Born in Toronto and raised in Montreal, Helen McNicoll (1879–1915) achieved a great deal of international success in a brief career that lasted just over a decade. Although deaf from the age of two, McNicoll did not let personal hardship deter her from a career in art.
After training at the Art Association of Montreal, McNicoll moved to London, England, to pursue her passion as she travelled extensively through Europe. McNicoll relied on lip-reading to navigate through her life, and her art took on the unique perspective of an observer who understood isolation. She quickly became renowned overseas and in Canada for her luminous canvases that engage with issues such as femininity and domesticity, rural labour, fashion, and tourism. Elected to the Royal Society of British Artists in 1913 and the Royal Canadian Academy in 1914, McNicoll died in England in 1915 at the young age of 35.
Helen McNicoll: Life & Work explores the impressive and pioneering career of an artist who, until recently, has been relatively little known. Revered in her own day as technically advanced and "profoundly original," at the time of her death McNicoll had exhibited over seventy works in exhibitions in Canada and England, some of which are published here for the first time.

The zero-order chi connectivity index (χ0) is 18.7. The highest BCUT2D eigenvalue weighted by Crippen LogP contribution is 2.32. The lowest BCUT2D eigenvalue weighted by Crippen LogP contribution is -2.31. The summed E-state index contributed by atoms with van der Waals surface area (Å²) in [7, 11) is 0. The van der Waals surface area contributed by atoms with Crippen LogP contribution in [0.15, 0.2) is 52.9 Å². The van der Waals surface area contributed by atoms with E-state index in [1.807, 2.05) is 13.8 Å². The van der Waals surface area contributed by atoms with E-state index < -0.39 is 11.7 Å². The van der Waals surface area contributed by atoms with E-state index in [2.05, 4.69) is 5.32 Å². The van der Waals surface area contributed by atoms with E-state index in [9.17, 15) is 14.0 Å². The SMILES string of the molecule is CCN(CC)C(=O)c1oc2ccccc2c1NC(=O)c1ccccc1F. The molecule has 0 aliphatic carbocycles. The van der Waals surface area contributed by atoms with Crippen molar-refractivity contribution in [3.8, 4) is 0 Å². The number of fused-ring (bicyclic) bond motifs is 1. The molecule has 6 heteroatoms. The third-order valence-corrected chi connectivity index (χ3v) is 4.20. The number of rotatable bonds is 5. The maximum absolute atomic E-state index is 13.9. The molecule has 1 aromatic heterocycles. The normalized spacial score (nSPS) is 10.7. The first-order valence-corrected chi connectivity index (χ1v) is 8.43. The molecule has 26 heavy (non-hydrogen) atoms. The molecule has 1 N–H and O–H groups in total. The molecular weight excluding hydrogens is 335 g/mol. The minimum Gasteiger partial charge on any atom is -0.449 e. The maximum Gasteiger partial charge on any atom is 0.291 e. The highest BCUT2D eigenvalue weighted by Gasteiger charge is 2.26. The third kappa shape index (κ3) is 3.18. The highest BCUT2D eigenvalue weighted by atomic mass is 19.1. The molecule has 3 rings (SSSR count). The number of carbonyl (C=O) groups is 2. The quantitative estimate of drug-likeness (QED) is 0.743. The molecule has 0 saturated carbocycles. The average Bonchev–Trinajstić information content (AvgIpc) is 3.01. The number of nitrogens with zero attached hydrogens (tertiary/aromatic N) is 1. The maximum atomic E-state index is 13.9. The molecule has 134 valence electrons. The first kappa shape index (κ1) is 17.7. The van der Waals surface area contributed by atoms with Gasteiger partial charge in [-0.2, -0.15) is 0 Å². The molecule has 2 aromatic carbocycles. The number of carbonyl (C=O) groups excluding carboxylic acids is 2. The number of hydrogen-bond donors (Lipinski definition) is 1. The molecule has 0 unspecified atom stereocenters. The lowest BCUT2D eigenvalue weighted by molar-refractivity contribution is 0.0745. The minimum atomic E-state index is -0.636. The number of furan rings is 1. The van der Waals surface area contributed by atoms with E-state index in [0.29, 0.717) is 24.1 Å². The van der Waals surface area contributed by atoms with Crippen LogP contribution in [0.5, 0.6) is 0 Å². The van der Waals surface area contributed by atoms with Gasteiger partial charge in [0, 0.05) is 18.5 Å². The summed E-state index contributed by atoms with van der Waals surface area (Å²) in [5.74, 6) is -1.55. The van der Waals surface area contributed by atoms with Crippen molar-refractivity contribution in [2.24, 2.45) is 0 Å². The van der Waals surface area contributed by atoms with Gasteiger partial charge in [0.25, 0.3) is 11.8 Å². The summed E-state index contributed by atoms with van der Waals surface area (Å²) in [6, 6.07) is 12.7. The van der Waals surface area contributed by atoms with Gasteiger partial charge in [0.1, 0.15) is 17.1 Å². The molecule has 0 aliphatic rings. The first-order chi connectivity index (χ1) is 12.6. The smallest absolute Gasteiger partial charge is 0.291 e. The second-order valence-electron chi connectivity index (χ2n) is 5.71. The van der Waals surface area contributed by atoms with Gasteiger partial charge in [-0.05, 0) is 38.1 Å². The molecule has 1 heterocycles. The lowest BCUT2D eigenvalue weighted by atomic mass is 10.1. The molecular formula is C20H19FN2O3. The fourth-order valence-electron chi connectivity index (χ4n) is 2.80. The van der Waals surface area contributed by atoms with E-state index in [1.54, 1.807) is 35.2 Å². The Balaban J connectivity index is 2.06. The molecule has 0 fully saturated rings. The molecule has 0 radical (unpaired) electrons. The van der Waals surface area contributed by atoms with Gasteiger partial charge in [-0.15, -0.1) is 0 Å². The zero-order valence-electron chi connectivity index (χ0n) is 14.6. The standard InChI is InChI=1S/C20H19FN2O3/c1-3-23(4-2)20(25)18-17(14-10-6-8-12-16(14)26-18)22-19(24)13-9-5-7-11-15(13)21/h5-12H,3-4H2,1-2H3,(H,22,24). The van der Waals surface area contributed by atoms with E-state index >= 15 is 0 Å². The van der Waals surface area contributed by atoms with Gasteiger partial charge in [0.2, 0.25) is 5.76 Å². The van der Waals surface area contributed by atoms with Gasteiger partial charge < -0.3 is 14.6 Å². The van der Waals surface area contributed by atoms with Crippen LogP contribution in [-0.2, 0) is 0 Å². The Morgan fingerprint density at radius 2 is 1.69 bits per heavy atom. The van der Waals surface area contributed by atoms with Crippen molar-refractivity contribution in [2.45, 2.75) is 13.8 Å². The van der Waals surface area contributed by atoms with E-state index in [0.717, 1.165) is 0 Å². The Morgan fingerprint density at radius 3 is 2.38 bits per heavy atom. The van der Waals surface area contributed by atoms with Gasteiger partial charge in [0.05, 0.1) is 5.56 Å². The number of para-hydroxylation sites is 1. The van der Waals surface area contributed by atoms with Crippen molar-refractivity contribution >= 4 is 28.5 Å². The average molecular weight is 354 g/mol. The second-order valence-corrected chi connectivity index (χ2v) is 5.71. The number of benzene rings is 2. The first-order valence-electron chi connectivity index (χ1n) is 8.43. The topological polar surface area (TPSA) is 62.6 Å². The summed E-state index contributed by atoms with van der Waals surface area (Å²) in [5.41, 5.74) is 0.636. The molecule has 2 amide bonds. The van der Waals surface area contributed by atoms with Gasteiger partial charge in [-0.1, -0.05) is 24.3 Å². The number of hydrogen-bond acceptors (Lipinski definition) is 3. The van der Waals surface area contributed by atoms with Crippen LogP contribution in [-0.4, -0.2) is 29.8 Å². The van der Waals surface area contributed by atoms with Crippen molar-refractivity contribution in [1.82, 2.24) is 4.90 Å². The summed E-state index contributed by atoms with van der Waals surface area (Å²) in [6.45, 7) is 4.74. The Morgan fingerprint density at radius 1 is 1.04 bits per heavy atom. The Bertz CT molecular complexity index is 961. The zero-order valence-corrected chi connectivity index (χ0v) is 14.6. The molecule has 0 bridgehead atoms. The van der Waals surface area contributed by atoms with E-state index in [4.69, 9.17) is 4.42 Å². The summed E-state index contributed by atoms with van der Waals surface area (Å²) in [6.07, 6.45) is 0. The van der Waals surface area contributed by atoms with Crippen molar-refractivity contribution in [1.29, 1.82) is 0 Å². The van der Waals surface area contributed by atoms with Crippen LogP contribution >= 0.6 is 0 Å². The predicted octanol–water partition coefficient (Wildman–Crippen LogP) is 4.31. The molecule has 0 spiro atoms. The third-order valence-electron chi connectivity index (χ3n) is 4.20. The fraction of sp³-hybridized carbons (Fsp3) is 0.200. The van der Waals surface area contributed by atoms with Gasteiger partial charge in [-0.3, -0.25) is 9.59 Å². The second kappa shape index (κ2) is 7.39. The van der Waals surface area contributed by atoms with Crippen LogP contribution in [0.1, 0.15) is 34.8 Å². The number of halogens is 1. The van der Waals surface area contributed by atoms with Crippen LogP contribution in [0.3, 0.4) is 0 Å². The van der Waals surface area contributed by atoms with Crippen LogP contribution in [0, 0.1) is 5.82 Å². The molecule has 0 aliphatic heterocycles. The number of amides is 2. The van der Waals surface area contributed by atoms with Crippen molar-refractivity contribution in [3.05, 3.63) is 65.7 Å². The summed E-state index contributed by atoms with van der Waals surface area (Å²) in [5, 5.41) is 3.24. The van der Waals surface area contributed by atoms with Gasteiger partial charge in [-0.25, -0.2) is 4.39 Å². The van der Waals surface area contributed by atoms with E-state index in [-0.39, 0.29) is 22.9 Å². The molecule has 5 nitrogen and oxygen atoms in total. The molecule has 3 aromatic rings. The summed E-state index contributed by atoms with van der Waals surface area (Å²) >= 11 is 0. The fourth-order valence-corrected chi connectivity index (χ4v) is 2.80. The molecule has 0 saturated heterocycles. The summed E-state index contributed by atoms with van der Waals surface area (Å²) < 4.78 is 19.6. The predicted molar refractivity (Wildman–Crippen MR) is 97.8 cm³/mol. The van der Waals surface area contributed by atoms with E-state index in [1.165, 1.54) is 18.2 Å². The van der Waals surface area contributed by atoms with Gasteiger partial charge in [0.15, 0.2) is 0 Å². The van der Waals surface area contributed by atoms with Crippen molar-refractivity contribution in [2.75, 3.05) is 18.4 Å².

Samantha Burton is a lecturer in the Department of Art History at the University of Southern California in Los Angeles, where she held a SSHRC Postdoctoral Fellowship from 2013 to 2015. She earned her PhD from McGill University in 2012, receiving the Arts Insights award for best dissertation in the humanities and the Canadian Studies Network national dissertation prize.
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